Since he’s in his late 70s, he says he probably won’t follow the gang’s rules requiring that members take part in long motorcycle rides.
Being turned down for parole back in September came with a benefit for Michel (Sky) Langlois, one of the founding members of the Hells Angels in Montreal.
While he was wasn’t allowed to leave the federal penitentiary where he is incarcerated, he ended up being injected with the COVID-19 vaccine.
Langlois, 74, had a second hearing before the Parole Board of Canada on Tuesday after the board’s appeal section agreed last week that an error in law was made during his first hearing five months ago. Despite this, the board reached the same conclusion and rejected Langlois’s request to be released either on day parole or full parole.
“The board is of the opinion that you do not have sufficient knowledge of your risk factors and that you do not have the tools to control risk situations,” a written summary of its decision reads. “(The board) is also of the opinion that you have not achieved the measurable and observable changes required by law to grant you day or full parole at this stage in your sentence.”
Langlois was reluctant to be released to a halfway house on day parole because, he told the board, he has fears of contracting the virus due to his age.
The summary of the decision reveals Langlois, a member of the Hells Angels since 1977, received a first dose of the COVID-19 vaccine early in January. It was part of a pilot project launched by Correctional Service Canada with a plan to deliver 1,200 doses to 600 inmates across Canada who are either elderly or have pre-existing conditions. The project was widely criticized by politicians and the Union of Canadian Correctional Officers who questioned the federal government’s priorities. The union questioned why convicted criminals were vaccinated before employees like prison guards.
Langlois does not have a pre-existing condition, like diabetes, but apparently qualified for a vaccine because of his age. While he claimed he fears contracting the virus, the parole board was informed he often violated rules at the federal penitentiary where he is held by not wearing a mask while he took walks outdoors with another inmate who did use a mask.
In 1977, Langlois was among the first members of the Hells Angels, a gang that originated in the U.S., to form a chapter in all of Canada. It was originally based in Montreal but the biker gang eventually moved its headquarters to Sorel.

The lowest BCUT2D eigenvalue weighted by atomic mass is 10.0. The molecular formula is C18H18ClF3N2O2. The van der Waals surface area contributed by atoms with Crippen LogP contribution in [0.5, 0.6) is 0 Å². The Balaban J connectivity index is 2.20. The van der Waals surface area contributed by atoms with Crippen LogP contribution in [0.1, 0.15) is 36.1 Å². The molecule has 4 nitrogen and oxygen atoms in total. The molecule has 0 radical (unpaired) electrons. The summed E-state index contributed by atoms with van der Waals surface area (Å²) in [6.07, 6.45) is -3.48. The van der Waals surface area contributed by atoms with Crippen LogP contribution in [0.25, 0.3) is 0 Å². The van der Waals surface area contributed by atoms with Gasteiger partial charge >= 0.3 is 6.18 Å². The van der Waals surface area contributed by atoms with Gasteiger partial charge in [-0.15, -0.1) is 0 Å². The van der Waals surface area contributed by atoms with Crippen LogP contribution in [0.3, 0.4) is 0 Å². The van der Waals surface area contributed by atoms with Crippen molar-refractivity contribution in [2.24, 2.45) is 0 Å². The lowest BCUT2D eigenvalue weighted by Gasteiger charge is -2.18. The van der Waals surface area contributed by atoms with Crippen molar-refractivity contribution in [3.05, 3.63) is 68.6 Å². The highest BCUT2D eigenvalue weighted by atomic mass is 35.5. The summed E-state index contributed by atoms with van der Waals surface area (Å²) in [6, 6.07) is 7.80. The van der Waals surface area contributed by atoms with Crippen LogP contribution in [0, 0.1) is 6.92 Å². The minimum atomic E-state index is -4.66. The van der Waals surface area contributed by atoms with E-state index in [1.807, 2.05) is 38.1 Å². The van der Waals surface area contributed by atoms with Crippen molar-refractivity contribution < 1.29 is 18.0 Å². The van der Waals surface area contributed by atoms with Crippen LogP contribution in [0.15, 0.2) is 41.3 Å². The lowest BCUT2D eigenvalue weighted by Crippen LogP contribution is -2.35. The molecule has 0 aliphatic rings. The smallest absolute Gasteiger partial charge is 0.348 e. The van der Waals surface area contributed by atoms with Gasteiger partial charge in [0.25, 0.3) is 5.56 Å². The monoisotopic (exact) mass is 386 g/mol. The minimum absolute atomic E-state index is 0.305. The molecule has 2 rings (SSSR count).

In 1997, Langlois transferred to the gang’s chapter on the South Shore and he remains a Hells Angel to this day.
Decades ago, he played a role in the Lennoxville Purge, a crime that brought the Hells Angels notoriety across Quebec. In March 1985, the Hells Angels executed five of its own members at the Sherbrooke chapter’s bunker in the Eastern Townships. The bodies of the five victims were wrapped in sleeping bags and were dropped in the St. Lawrence River.
Langlois helped clean up the mess that was left after the carnage and helped get rid of the victims’ personal effects. In 1988, he pleaded guilty to being complicit after the fact to the murders and was sentenced to what was already his second federal prison term.
His is currently serving his fourth federal sentence.
On Oct. 3, 2018, he was sentenced to a prison term of a little more than four years after he pleaded guilty to conspiracy to traffic in drugs and to ordering someone to commit a crime for the profit of a criminal organization.
He was arrested in April 2018 in Project Objection, a probe led by the Escouade nationale de répression contre le crime organisé (ENRCO). The investigation revealed that a few Hells Angels based in Quebec, including Langlois, controlled drug networks in specific locations across the province.
An undercover agent met with Langlois and another Hells Angel on Aug. 9, 2017, at a restaurant on Drummond St. in downtown Montreal to discuss the distribution of drugs in the Outaouais region.
The agent learned that Langlois claimed to have title over drug trafficking in Petite Nation, a region in the Outaouais, and was a partner in the distribution of nearly 300,000 meth pills and several kilos of hashish.
Langlois will reach his statutory release date, the two-third mark of his sentence, in July.